Learning those hiding places, as well as routes through the mansion’s various rooms, is integral to success. Opening up new shortcuts and mentally mapping important locations such as the manual save points or areas containing useful weapon-upgrading acid stores is an on-going process from the game’s beginning to its end, though “weapon” is perhaps a strong word in this context. Rosemary can find defensive items scattered throughout the mansion which work in much the same way as they did in Resident Evil REmake. If Rosemary is grabbed, a potentially fatal blow can be staved off with one of these single-use items, deployed in a frantic QTE, but they’re last resorts. More plentiful are various diversionary items that can be used to distract the stalkers, but I found them unreliable at best and mostly resorted to throwing them directly into the villains’ faces to stun them long enough that I could find a wardrobe to hide in.

Some of this stuff can border on unintentionally comical. The game’s stalkers are extremely sensitive to sound, and in the process of recovering items and completing objectives, Rosemary will often unavoidably make a racket to summon them. You never go too long without running into them, and often extended chases can go on too long, with the chucking of items and the hiding under furniture taking on a slapstick quality. It’s during situations like this that some of the game’s technical and budgetary limitations come through. Animations are rudimentary and the voice acting is often awful, which again takes away from the horror when you hear the same ostensibly creepy or threatening lines repeated ad nauseum. Then again, there’s always a jolt of fright when you run into a stalker unexpectedly, and because Remothered: Tormented Fathers is stingy with its handholding and auto-saving, simply moving through the mansion is never a comfortable experience.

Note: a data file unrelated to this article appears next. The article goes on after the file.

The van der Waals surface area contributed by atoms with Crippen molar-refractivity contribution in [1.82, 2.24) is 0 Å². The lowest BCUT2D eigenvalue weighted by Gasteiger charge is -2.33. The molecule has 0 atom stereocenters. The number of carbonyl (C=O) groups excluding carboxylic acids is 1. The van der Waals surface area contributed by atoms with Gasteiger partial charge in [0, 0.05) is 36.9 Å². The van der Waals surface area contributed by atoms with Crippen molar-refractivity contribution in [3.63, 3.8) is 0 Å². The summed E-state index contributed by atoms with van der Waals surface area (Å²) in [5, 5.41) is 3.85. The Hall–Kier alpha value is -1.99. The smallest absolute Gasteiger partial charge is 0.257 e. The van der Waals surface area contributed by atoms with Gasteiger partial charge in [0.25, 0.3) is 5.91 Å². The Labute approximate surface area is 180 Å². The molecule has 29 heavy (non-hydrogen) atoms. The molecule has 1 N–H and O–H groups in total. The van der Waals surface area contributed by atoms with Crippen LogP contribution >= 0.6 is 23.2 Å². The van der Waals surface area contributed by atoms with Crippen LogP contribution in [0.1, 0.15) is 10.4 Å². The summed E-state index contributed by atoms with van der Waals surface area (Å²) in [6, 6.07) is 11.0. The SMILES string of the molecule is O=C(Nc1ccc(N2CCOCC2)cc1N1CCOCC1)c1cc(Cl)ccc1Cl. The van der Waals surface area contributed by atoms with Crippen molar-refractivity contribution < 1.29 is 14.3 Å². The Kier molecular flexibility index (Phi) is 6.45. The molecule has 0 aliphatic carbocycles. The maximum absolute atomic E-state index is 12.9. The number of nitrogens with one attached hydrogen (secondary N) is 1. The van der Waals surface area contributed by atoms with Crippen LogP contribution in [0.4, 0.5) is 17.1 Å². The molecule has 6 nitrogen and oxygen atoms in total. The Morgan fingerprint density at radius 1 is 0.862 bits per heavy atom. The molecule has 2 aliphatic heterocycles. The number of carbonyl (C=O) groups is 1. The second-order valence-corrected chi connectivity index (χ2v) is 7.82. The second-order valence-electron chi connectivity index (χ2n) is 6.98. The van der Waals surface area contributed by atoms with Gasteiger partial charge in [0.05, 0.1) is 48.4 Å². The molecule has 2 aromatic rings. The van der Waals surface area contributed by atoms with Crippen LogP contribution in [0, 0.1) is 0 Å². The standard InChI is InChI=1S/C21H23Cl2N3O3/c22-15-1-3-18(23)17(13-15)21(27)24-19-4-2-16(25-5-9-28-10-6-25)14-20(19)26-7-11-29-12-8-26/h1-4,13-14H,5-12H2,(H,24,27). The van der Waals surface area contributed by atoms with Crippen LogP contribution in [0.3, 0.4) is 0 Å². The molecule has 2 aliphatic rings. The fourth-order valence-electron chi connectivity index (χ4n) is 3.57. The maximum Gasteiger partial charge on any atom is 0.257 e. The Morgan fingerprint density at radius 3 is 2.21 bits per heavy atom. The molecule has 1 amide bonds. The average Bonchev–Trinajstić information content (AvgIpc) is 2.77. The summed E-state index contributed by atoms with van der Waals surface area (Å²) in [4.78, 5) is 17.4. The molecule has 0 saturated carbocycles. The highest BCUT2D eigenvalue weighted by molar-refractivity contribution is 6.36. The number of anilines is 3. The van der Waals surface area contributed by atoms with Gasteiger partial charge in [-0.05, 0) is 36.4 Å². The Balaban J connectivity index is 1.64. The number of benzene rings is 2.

Remothered: Tormented Fathers review - an old-school survival horror returns to the genre's good old days

If there’s one major drawback here it’s the game’s length – a few hours, probably less than five, and the whole thing’s over. While some would argue that’s a mercy given the core gameplay loop never alters much, there are enough locational changes and more linear, scripted sequences in the back half that you can easily imagine a fair amount of content could have been added. This is likely a consequence of developers Stormind Entertainment not wanting to use up all their good ideas in the first game of a planned trilogy, but that doesn’t account for a slightly unreasonable price point. What I will say, though, is that a lot of games could stand to learn something from how this one tells a relatively self-contained story while also leaving a clear hook for the sequel.

While Remothered: Tormented Fathers has its fair share of technical hiccups, could stand to be longer, and can sometimes veer into slapstick, it’s hard to criticize it too harshly. This is a game that sets out to be tense and scary and largely succeeds in doing so; it also capably evokes Clock Tower and its other inspirations in a way that is both a treat for genre fans and an assurance that the old dogs still have some tricks yet.


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Jonathon Wilson

Jonathon is the Co-Founder of Ready Steady Cut and has been Senior Editor and Chief Critic of the outlet since 2017.